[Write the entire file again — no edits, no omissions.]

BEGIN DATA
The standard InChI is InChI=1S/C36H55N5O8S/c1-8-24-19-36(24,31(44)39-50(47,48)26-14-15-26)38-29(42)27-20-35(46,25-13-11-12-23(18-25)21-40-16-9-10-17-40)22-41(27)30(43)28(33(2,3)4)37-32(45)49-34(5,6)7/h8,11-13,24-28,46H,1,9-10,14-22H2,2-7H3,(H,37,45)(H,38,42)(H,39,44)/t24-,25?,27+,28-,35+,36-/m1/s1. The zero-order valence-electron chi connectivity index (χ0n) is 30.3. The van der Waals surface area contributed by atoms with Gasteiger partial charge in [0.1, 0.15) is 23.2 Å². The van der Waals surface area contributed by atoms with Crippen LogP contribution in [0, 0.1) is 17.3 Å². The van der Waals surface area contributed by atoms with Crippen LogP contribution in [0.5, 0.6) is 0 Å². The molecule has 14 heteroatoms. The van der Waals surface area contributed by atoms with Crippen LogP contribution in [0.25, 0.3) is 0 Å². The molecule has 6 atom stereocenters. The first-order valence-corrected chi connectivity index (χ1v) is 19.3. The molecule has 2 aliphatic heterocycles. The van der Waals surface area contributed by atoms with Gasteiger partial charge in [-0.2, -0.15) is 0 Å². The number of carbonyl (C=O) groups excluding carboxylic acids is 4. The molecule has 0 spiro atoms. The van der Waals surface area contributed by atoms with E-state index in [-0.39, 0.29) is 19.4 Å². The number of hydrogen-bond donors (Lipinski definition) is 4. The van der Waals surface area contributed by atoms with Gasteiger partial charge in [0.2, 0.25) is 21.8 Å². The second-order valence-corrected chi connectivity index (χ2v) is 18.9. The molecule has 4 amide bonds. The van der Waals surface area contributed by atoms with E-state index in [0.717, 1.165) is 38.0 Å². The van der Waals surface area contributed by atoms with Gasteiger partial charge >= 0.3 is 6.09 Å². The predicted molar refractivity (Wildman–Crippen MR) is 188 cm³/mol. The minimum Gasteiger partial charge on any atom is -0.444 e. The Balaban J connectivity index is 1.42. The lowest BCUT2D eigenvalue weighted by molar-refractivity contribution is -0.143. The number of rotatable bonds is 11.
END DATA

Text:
The standard InChI is InChI=1S/C36H55N5O8S/c1-8-24-19-36(24,31(44)39-50(47,48)26-14-15-26)38-29(42)27-20-35(46,25-13-11-12-23(18-25)21-40-16-9-10-17-40)22-41(27)30(43)28(33(2,3)4)37-32(45)49-34(5,6)7/h8,11-13,24-28,46H,1,9-10,14-22H2,2-7H3,(H,37,45)(H,38,42)(H,39,44)/t24-,25?,27+,28-,35+,36-/m1/s1. The zero-order valence-electron chi connectivity index (χ0n) is 30.3. The van der Waals surface area contributed by atoms with Gasteiger partial charge in [0.1, 0.15) is 23.2 Å². The van der Waals surface area contributed by atoms with Crippen LogP contribution in [0, 0.1) is 17.3 Å². The van der Waals surface area contributed by atoms with Crippen LogP contribution in [0.5, 0.6) is 0 Å². The molecule has 14 heteroatoms. The van der Waals surface area contributed by atoms with Crippen LogP contribution in [0.25, 0.3) is 0 Å². The molecule has 6 atom stereocenters. The first-order valence-corrected chi connectivity index (χ1v) is 19.3. The molecule has 2 aliphatic heterocycles. The van der Waals surface area contributed by atoms with Gasteiger partial charge in [-0.2, -0.15) is 0 Å². The number of carbonyl (C=O) groups excluding carboxylic acids is 4. The molecule has 0 spiro atoms. The van der Waals surface area contributed by atoms with E-state index in [-0.39, 0.29) is 19.4 Å². The number of hydrogen-bond donors (Lipinski definition) is 4. The van der Waals surface area contributed by atoms with Gasteiger partial charge in [0.2, 0.25) is 21.8 Å². The second-order valence-corrected chi connectivity index (χ2v) is 18.9. The molecule has 4 amide bonds. The van der Waals surface area contributed by atoms with E-state index in [0.717, 1.165) is 38.0 Å². The van der Waals surface area contributed by atoms with Gasteiger partial charge >= 0.3 is 6.09 Å². The predicted molar refractivity (Wildman–Crippen MR) is 188 cm³/mol. The minimum Gasteiger partial charge on any atom is -0.444 e. The Balaban J connectivity index is 1.42. The lowest BCUT2D eigenvalue weighted by molar-refractivity contribution is -0.143. The number of rotatable bonds is 11.